July 31 2012 02:47PM
Jason Arnott, Johnmaxmena/Wikimedia Commons
August starts tomorrow, and the Calgary Flames still look weak up the middle, with many suggesting some combination of Mike Cammalleri, Roman Cervenka, Jiri Hudler, Mikael Backlund and Matt Stajan as the team’s top-three centres.
The free agent market has been pretty much picked over, but one ‘name’ centre remains. 6’5”, 220 lb Jason Arnott scored 17 goals last season, went over 50% in the faceoff circle, and unlike a lot of the Flames current options is a natural centre. Despite that, he’s not the solution to Calgary’s problems.
The problem is the role that Arnott has played over the last couple of seasons. What the Flames have in abundance are guys with the ability to play offensive minutes; what they lack is a strong two-way option down the middle to give the coaching staff a guy to match against top opponents. Jason Arnott does not solve that problem.
According to behindthenet.ca, Arnott ranked 11th among Blues forwards with 40+ games last year in Quality of Competition, narrowly ahead of Scott Nichol and Brandon Crombeen. The year prior is a little more difficult to ascertain because he played for multiple teams, but applying his Quality of Competition to the New Jersey Devils roster, he would have ranked ninth among regular forwards. The last time he was regularly matched against top opposition was 2009-10 in Nashville.
Arnott is also a few years removed from significant defensive zone duty. In St. Louis, he started 60% of his non-neutral zone shifts in the offensive end of the rink, one of the highest totals on the roster (of the Blues other centres, only Alex Steen at 52.6% saw more offensive zone than defensive zone starts). The last time he saw as much defensive zone time as offensive zone time was 2009-10 in Nashville, where he had a 50/50 split.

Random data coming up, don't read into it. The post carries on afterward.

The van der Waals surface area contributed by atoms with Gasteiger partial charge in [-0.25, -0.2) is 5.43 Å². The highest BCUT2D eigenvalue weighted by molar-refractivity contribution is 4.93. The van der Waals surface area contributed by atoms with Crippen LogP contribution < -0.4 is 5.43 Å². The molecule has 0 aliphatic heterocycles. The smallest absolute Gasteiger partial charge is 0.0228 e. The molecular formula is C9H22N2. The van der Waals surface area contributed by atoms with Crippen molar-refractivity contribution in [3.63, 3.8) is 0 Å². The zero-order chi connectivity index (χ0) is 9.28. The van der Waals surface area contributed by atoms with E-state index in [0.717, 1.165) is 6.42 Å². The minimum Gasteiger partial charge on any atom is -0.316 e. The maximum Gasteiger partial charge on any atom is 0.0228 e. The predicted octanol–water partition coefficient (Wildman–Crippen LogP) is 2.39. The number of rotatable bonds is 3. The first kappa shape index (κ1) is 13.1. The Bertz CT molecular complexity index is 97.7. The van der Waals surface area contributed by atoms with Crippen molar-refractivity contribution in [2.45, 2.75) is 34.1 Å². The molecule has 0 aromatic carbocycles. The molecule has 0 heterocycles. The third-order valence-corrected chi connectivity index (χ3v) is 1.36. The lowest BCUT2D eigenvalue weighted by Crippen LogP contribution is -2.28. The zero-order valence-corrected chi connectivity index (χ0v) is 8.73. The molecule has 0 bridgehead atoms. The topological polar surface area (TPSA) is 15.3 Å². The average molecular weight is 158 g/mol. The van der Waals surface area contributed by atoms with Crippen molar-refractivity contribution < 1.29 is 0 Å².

Despite getting tons of offensive zone minutes, Arnott didn’t do a lot of actual scoring. He was an excellent power play option for the Blues, but scored just 1.44 points per hour in 5-on-5 situations (a hair higher than 2010-11, where he scored 1.40 points per hour). For the sake of comparison, on the Flames’ roster last season that 1.44 points/60 would have slotted between Lee Stempniak (1.72 PTS/60) and Matt Stajan (1.30 PTS/60).
At this stage in his career, Arnott can play a depth role at even-strength (where he adds size and faceoff ability) while aiding a team on the power play. That’s not the kind of player the Flames need – if they’re going to add an NHL contract, they need a two-way player who can help carry the load at even-strength.
Jason Arnott’s still a useful player, and there are NHL teams that could use his skillset. It’s just a poor fit in Calgary.